Investigating the various phenomena which occur when monochromatic light undergoes diffraction
Title: Determine the wavelength of a monochromatic light source (laser). Measure the groove spacing of a CD and the diameter of powder spores using diffractive methods.
Aim: The aims of this experiment are to determine the wavelength of the monochromatic light source and to determine the groove spacing of a CD and the diameter of the Lycopodium powder.
There are three parts to this experiment in the first part a diffraction grating is used to diffract light from a laser (monochromatic source of light). By measuring the angles of diffraction and by calculating the grating spacing, the wavelength of the light may be calculated. The light source used in the experiment should be a monochromatic light source as the experiment requires light of a single wavelength in order for the wavelength to be calculated. The second part of the experiment demonstrates how to determine the measurement of the groove spacing of a CD. The CD is used as a reflective grating; the light is reflected from the surface of the cd some of the reflected angles will give rise to constructive maxima, similar to a diffraction grating. The last part of the experiment is to determine the measurement of the diameter of powder spores by passing a monochromatic light source through a circular aperture and producing a diffraction pattern of concentric rings.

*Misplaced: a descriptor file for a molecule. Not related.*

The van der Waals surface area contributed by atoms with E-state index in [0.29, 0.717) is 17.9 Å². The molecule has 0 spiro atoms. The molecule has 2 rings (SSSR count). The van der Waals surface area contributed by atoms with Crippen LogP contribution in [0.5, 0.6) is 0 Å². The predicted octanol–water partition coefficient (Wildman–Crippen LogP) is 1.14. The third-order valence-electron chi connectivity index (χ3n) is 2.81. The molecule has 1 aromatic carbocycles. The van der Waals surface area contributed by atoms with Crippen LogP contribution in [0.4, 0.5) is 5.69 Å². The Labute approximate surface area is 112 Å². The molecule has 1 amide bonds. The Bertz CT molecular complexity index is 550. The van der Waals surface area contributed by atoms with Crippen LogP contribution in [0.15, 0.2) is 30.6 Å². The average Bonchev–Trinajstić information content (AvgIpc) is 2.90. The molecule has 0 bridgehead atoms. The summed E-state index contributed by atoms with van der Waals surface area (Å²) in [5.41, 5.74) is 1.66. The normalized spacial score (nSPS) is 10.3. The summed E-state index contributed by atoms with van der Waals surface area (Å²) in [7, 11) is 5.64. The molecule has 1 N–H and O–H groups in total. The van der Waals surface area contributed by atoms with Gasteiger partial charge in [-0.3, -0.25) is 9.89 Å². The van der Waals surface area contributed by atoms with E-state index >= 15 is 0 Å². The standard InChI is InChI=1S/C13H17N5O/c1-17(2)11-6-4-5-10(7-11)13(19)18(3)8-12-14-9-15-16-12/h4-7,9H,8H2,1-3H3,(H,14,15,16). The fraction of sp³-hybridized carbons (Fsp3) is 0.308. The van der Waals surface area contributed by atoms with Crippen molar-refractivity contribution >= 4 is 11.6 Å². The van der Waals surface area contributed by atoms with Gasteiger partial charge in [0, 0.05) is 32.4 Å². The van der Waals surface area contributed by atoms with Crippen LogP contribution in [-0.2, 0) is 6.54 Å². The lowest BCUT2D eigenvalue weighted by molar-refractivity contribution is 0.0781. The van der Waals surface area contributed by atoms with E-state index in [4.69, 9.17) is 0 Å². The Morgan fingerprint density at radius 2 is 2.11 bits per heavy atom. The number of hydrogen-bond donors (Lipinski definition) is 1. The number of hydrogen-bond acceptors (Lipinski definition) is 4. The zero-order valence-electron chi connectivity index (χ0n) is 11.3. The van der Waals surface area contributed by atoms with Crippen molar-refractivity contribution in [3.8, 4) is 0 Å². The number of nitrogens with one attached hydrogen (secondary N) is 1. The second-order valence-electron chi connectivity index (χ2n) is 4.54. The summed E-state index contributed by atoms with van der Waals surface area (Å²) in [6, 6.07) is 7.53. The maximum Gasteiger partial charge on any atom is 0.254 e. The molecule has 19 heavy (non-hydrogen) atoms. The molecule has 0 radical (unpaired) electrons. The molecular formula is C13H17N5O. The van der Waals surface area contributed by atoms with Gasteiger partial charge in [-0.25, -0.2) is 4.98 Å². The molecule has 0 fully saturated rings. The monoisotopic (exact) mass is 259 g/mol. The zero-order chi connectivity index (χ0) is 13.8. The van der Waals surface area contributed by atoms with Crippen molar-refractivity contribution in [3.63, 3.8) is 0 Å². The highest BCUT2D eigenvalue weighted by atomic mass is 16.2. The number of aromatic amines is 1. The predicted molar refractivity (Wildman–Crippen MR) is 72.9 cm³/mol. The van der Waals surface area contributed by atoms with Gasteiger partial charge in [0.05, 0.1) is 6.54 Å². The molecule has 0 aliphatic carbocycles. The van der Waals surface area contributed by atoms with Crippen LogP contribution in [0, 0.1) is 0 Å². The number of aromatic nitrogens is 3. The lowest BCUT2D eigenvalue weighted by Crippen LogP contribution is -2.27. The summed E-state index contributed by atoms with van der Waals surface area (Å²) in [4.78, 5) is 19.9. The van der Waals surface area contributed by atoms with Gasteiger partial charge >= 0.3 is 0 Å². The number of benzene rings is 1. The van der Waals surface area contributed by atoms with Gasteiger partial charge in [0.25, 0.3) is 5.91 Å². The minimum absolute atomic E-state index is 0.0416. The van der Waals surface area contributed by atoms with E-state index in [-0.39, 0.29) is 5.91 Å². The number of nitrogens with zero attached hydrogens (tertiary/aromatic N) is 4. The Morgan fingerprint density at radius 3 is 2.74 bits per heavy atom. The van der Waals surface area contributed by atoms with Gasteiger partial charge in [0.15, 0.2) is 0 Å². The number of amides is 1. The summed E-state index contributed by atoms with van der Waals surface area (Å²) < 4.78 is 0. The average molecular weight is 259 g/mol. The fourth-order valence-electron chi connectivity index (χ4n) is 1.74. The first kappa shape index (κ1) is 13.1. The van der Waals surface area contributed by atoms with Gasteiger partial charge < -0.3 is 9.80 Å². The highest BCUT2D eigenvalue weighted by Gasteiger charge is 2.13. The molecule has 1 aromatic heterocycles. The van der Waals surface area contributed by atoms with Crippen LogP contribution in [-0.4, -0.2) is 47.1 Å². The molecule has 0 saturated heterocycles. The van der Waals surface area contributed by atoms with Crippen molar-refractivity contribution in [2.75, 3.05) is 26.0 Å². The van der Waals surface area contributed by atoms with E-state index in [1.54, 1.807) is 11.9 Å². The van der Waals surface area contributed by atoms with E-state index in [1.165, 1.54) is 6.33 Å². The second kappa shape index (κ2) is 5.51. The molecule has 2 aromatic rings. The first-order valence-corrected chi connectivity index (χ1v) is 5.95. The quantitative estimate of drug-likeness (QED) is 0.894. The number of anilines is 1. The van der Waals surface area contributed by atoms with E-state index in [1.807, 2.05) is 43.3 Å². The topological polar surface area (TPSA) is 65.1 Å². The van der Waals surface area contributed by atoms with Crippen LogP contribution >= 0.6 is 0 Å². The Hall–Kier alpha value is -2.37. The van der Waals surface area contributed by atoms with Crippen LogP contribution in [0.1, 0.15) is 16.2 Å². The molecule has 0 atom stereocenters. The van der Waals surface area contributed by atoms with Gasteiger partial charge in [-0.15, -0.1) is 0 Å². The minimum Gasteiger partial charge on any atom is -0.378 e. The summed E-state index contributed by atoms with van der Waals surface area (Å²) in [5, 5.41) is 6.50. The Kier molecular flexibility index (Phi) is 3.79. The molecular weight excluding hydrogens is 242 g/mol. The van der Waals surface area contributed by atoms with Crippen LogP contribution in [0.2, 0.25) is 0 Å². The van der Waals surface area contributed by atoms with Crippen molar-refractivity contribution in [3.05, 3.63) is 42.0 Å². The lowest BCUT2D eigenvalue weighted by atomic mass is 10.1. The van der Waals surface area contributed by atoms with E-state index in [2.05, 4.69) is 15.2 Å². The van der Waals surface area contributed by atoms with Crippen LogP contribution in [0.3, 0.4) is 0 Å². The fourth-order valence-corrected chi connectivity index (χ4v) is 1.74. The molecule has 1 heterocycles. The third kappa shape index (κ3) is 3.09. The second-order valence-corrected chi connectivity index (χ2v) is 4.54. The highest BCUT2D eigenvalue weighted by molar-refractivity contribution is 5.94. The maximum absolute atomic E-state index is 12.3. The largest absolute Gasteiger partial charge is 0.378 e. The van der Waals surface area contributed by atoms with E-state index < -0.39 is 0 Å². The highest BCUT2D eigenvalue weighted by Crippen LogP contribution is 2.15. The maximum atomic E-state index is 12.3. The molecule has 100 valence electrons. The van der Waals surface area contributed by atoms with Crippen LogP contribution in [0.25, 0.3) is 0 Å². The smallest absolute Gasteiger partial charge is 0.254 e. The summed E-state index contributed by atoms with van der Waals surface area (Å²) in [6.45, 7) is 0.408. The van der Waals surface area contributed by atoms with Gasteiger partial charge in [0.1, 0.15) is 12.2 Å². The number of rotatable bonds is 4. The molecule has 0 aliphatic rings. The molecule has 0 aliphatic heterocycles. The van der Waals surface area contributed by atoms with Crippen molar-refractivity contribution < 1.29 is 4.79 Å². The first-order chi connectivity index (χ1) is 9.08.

A diffraction grating consists of a series of opaque and transparent strips. Light passing through the grating is broken up into portions which come through each slit. The light from the various slits interfere with one another producing dark and bright fringes. Bright fringes occur when the path length of the light from adjacent slits to the screen is an integral multiple of the wavelength. These bright fringes or constructive interference are given by:
d = distance between consecutive slits on the...